Department of Health

Increase in Mycoplasma pneumoniae infections in Victoria

Health advisory

Advisory number:
Date issued:
12 Mar 2024
Issued by:
Dr Clare Looker, Chief Health Officer
Issued to:
Health professionals

Key messages

  • In recent months, the number of mycoplasma infections in Victoria has increased.
  • Mycoplasma pneumoniae is a common respiratory pathogen that typically causes mild respiratory symptoms however it can lead to severe pneumonia.
  • Clinicians should consider the possibility of Mycoplasma pneumoniae infection in people presenting with pneumonia, particularly children and adolescents.
  • If mycoplasma infection in suspected, send a PCR for atypical bacteria, and provide appropriate antimicrobial cover.

What is the issue?

Mycoplasma pneumoniae infection is caused by the bacterium Mycoplasma pneumoniae (M. pneumoniae). The number of confirmed cases of M. pneumoniae infection in Victoria has been increasing, particularly in children and adolescents. An increase in emergency department presentations and hospital admissions has also been reported. Similar increases have also been reported interstate.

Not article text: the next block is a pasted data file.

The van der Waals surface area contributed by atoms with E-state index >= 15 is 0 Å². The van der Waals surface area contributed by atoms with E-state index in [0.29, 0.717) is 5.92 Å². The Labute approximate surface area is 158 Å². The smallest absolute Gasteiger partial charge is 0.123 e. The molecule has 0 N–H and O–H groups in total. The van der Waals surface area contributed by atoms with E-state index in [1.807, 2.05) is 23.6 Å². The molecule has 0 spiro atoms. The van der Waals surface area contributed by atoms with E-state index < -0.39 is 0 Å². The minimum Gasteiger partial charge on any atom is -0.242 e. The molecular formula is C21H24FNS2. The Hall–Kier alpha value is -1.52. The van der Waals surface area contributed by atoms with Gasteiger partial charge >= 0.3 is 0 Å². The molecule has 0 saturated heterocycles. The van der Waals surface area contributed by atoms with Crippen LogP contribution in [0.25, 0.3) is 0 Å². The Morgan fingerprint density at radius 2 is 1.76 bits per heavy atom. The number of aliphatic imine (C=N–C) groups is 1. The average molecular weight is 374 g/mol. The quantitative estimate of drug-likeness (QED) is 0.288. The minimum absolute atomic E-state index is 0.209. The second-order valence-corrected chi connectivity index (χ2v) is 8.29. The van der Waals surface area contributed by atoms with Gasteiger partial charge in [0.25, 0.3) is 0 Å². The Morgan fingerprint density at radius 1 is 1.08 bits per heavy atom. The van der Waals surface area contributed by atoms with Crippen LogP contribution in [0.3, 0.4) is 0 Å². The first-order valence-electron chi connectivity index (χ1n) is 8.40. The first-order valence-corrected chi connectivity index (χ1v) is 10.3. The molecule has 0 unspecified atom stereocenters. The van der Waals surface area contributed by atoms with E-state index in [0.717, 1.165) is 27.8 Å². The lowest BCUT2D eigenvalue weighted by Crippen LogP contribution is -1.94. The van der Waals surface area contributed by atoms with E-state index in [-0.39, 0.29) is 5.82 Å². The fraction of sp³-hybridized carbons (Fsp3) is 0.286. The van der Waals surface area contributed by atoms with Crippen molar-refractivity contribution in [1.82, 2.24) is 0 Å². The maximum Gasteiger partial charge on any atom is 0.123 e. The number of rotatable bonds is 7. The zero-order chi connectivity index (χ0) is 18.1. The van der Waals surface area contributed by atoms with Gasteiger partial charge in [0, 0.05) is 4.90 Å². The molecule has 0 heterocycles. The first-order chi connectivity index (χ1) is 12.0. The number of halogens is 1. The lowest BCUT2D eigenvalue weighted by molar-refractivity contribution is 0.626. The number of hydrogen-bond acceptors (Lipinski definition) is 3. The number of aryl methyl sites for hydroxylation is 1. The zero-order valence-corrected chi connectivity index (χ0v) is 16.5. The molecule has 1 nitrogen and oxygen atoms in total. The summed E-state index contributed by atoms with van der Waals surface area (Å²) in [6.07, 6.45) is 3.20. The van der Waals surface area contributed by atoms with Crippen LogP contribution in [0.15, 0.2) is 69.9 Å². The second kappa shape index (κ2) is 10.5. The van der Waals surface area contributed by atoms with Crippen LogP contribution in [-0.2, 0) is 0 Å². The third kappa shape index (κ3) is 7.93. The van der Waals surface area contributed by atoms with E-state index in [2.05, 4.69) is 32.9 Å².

Globally there has been an increase in M. pneumoniae infections in many countries and regions, including the United Kingdom, Europe, China and North America. This typically occurs every 3-7 years as population immunity wanes.

Who is at risk?

Mycoplasma infections are most common in those aged 5 to 20 years but can occur at any age.

Symptoms and transmission

M. pneumoniae infection usually causes mild self-resolving respiratory illness, however in some cases it can cause severe pneumonia and rarely other atypical presentations. Symptoms include fever, sore throat, dry cough, headache, and malaise and typically develop over 1-3 weeks. Cough and fatigue can persist for more than one month. People may also appear well, as it is sometimes referred to as “walking pneumonia”. Signs of atypical pneumonia on a chest x-ray may include a bilateral lower lobe reticulonodular pattern or patchy infiltrates.

M. pneumoniae is transmitted from person-to-person through respiratory droplets.


For health professionals

Whilst viral pneumonia is the most common cause of pneumonia in children, in those with disease clinically consistent with M. pneumoniae infection consider the following investigations:

  • Nose and throat swab PCR for atypical bacteria including mycoplasma.
  • Chest x-ray
  • Sputum culture and/or PCR testing

In patients suspected of having atypical pneumonia consider appropriate antimicrobial cover. Refer to clinical guidelines or seek advice from an infectious diseases specialist.

M. pneumoniae infection is not a notifiable condition in Victoria.

Reviewed 13 March 2024


Contact us

Communicable disease prevention and control Department of Health

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